Convert the federal-state Medicaid program to something more like government-funded health insurance.
The state's share of funding Medicaid has doubled in the past six years and is expected to reach $17-billion in state and federal money next year. It already takes up a fourth of the state budget. Gov. Jeb Bush believes his plan will rein in those costs.
What is Medicaid?
It was created by Congress in 1965 as the health care program for the nation's poor and disabled. In Florida, 2.3-million people qualify for Medicaid. Many of those are nursing home patients.
Is Medicaid another word for Medicare?
No, Medicare is for people 65 and over. Medicaid is open to anyone who meets the income guidelines, though some people over 65 qualify for both.
How poor do you have to be to qualify?
Different Medicaid programs have different limits. Generally, Medicaid serves pregnant women, children and the disabled who have incomes less than 150 percent of the federal poverty level, or $18,850 for a family of four. Nursing home residents with higher incomes also often qualify because of the steep costs.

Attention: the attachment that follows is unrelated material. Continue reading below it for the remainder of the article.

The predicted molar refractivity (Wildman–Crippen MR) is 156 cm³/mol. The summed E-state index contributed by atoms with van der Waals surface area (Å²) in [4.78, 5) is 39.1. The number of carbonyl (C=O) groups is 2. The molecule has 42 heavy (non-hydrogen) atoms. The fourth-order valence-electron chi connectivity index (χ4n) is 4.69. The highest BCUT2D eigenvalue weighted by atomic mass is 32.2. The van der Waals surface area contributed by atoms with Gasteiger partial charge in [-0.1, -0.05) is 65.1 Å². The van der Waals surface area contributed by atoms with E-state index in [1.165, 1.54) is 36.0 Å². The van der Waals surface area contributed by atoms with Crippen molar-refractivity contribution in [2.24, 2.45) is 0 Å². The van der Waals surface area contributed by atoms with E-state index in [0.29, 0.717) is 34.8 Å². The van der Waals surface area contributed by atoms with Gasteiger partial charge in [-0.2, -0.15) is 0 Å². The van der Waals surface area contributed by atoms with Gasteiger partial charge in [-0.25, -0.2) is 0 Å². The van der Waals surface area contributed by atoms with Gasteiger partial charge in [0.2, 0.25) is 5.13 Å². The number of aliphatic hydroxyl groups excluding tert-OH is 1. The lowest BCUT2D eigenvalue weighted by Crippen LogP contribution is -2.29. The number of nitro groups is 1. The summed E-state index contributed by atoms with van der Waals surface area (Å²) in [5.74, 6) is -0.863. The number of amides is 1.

How will the governor's proposal save money?
Rather than paying doctors and hospitals directly for services, Bush wants to pay insurance companies to cover the costs just as they do for private clients. He says that would give the state more certainty over annual costs and shift some of the risk to private insurance companies.
Are insurance companies willing to do that?
That's unclear. It won't work without them, so Bush proposes capping benefits, and the financial risk for insurance companies, at a certain level. Patients requiring more care would be covered by a catastrophic fund financed through a percentage of the Medicaid premiums.
What stands in Bush's way?
The federal government and the state Legislature must both agree to make the changes.